No environment, no economy

Marcus Eduardo de Oliveira*

In the path of prosperity, modern economies devastated many of the natural resources. In the name of economic growth, industrial activity squandered ecosystems services (responsible for the maintenance of biodiversity), disfiguring nature on several fronts. Arguably, climate has been - and is being - caused by "man-economics." The goal? To make the economy grow exponentially producing in excess to meet the excessive consumption. The result? The environment threatened by excessive consumption. The result of this? Environmental depletion.

Unequivocally, economic output implies destruction and degradation of the environment. By itself, it is enough to guide decision-making towards the development of a new economic paradigm geared to ecological orders, not to market-led ideology.

If we do not change the current economic paradigm it is the very economy that increasingly plays into the abyss of destruction, as Lester Brown remembered, "the economy depends on the environment. If there is no environment, if everything is destroyed, there is no economy."

Regarding this line of analysis, Clovis Cavalcanti tells us that "there is no society (and economy) without an ecological system, but there can be an environment without society (and economy)." "Without recovering the environment, the economy is not saved, without recovering the economy, you don't save the environment," contextualized the U.S. ecologist Berry Commoner (1917-2012).

Nessa mesma linha de análise, Clóvis Cavalcanti nos diz que "não existe sociedade (e economia) sem sistema ecológico, mas pode haver meio ambiente sem sociedade (e economia)". "Sem recuperar o meio ambiente, não se salva a economia; sem recuperar a economia, não se salva o meio ambiente", contextualizou o ecologista norte-americano Berry Commoner (1917-2012).

While in its conventional models the traditional economy makes it a point to not include the framework or environmental constraints, because the prevailing view of the economic system as a whole extols the praises of the circular flow of wealth, imagining, therefore, an economy as an isolated system, like a human body endowed with only the circulatory system, there is no denying the enormous degree of economic dependence in relation to a finite natural ecosystem (the environment), since the fundamental nature of the economy is to extract, produce and consume.

The relationship of the economy (industrial activity) with the environment is intense. One cannot lose sight that the economic system is an open system that exchanges energy with the environment. In this exchange, it receives prime energy (clean) and returns it in a degraded form (dirty).

So, metaphorically, if the economy is a human body, the digestive tract is contemplated here, since it receives from nature and returns matter and energy in the form of waste. Reaffirming that idea, we should remember a passage from Nicholas Georgescu-Rogen (1906-94): "The economic system consumes nature - matter and energy with low entropy - and provides garbage - matter and energy high entropy - back to nature."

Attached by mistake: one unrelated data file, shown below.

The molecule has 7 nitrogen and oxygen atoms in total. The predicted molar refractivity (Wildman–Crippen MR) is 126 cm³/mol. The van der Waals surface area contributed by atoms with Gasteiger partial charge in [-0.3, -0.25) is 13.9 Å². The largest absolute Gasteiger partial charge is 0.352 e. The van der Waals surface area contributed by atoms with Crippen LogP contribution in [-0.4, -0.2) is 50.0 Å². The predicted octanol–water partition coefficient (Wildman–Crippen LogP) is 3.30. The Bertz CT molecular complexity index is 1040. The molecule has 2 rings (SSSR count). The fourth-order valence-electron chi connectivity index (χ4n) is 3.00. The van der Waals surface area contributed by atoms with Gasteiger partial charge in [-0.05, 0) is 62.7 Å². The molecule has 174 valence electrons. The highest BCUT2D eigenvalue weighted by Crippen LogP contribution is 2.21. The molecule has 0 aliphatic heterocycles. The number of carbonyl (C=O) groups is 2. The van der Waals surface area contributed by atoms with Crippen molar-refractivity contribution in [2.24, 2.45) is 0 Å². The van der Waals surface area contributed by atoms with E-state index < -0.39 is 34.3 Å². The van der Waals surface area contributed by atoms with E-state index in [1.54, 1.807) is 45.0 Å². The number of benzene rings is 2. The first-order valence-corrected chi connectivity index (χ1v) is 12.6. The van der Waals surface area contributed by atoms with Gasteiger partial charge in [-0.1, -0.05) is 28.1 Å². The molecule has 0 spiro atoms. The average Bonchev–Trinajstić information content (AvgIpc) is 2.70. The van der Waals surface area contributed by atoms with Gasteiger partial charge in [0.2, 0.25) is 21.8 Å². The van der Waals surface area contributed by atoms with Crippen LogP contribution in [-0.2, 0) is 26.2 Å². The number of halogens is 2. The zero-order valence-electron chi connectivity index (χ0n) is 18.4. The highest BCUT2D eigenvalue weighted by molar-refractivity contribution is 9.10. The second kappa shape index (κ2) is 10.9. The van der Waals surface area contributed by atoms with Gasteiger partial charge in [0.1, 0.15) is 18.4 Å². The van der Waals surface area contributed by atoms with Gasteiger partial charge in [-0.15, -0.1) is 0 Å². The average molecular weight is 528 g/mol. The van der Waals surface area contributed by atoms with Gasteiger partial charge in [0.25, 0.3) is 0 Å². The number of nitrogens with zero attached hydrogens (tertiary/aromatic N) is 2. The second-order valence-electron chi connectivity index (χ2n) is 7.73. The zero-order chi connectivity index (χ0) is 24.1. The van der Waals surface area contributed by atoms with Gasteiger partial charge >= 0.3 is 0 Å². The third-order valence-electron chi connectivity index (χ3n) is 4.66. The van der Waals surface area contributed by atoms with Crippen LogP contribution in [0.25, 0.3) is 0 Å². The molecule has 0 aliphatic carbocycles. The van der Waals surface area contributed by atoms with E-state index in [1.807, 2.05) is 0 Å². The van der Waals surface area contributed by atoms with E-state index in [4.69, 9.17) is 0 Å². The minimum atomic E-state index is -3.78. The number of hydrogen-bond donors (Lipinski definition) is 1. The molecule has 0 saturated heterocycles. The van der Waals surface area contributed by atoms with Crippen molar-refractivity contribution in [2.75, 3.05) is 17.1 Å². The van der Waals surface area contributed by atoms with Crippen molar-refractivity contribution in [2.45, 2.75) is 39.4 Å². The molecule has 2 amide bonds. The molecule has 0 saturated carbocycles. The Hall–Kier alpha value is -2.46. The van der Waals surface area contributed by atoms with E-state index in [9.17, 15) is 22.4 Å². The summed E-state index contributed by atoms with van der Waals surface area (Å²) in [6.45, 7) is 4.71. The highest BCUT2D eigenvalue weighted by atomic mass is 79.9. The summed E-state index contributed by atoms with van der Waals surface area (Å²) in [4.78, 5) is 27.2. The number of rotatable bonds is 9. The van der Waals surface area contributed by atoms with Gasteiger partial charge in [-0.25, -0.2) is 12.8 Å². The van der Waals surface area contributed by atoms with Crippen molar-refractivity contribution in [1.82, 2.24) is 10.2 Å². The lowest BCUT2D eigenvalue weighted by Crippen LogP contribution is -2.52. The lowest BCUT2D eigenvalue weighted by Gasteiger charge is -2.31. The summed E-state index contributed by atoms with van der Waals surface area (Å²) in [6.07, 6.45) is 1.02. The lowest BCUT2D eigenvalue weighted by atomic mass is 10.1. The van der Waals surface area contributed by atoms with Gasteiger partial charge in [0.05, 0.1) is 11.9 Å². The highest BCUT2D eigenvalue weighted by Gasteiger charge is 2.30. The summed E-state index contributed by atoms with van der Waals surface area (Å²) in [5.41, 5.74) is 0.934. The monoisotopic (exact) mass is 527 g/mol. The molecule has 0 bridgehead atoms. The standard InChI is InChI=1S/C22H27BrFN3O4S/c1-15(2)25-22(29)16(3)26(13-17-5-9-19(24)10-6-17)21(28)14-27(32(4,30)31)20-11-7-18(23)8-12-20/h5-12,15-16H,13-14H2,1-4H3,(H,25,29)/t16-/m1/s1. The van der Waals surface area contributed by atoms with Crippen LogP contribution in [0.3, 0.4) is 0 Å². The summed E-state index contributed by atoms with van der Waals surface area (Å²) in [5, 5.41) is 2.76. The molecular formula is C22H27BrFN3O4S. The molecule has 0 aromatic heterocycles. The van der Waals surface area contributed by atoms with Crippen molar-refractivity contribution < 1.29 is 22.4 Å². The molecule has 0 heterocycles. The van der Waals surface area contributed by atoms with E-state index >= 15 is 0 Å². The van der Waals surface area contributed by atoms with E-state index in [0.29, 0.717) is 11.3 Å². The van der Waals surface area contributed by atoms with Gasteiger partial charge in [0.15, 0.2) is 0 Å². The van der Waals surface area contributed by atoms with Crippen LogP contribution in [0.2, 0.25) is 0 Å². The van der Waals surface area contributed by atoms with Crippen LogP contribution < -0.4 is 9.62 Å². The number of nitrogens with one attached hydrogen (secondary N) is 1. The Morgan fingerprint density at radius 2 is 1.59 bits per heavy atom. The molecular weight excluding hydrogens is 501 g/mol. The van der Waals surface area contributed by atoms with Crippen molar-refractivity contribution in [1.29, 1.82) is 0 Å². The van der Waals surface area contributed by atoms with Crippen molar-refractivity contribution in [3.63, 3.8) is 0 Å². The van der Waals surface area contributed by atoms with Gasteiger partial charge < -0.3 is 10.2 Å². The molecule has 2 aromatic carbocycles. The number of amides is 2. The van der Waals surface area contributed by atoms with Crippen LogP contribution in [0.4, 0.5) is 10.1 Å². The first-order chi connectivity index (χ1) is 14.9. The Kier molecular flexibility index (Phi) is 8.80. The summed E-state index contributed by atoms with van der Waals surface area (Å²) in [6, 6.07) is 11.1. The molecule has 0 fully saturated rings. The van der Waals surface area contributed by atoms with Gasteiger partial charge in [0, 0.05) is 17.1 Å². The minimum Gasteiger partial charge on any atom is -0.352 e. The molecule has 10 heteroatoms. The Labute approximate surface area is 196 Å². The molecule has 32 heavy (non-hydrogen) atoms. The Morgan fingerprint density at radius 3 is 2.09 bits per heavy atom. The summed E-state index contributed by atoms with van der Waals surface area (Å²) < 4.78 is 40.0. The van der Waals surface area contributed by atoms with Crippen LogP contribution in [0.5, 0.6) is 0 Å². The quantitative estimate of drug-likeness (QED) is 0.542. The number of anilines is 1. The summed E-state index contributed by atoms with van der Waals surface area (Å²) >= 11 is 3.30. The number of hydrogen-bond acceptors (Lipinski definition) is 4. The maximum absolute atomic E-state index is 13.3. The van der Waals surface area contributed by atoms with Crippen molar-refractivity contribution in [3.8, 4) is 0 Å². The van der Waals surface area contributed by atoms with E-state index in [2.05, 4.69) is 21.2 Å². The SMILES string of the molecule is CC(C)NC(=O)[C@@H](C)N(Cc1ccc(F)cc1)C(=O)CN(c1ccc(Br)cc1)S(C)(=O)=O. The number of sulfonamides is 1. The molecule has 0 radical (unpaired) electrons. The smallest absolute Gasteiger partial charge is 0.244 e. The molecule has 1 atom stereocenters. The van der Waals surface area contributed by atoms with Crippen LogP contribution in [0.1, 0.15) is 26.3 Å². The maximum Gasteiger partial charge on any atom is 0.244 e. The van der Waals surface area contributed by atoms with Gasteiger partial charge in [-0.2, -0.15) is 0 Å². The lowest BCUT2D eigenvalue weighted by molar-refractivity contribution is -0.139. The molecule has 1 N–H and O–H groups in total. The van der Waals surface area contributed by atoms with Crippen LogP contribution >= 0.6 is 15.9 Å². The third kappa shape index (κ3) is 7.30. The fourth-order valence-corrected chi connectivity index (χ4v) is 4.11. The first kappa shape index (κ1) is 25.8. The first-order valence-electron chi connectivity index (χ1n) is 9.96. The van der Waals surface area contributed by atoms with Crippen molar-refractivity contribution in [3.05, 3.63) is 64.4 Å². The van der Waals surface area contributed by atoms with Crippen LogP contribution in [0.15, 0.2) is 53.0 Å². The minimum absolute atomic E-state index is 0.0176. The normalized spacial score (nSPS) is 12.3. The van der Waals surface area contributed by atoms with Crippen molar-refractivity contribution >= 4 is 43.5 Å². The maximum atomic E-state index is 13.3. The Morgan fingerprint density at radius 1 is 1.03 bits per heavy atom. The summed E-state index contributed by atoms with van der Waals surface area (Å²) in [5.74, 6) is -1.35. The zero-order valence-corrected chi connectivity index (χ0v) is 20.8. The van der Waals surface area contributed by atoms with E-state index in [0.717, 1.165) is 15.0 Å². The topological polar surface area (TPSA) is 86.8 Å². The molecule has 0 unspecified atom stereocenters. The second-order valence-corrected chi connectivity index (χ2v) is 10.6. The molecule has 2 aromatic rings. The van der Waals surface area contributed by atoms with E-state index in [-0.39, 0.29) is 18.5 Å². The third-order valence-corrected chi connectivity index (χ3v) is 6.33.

Therefore, it is of fundamental importance to subordinate the growth to the limits of the ecosystem, since growing beyond the "normal" is highly detrimental to the environment. Therefore, the new economic paradigm must converge with the ecology, since we depend on this for our own survival. The challenge is unique: produce more (welfare) with less (natural resources). Produce more quality (development), not quantity (growth).

Hence the maxim that we are therefore dependent on the environment, thus contradicting the speech of René Descartes (1596-1650) that "we are masters and lords of nature." For this idea of ​​the French philosopher, the economy wasteful of natural resources, managed by "economic man-" would be acting correctly in propagating destruction, pollution and environmental degradation, since to generate wealth is generated before the destruction of nature.

The future of life - and especially of human life - on Earth, shall depend on the direction that we give to the economy today. If our ultimate goal is the continuity of the life of our species we should follow the prescriptions advocated by Georgescu-Rogen: "(...) one day humanity will have to reconcile development with the economic downturn." Otherwise, we will perish.


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Marcus Eduardo de Oliveira is an economist, specializing in International Politics by (HSPA) and master's degree programmes (USP).

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Author`s name Timothy Bancroft-Hinchey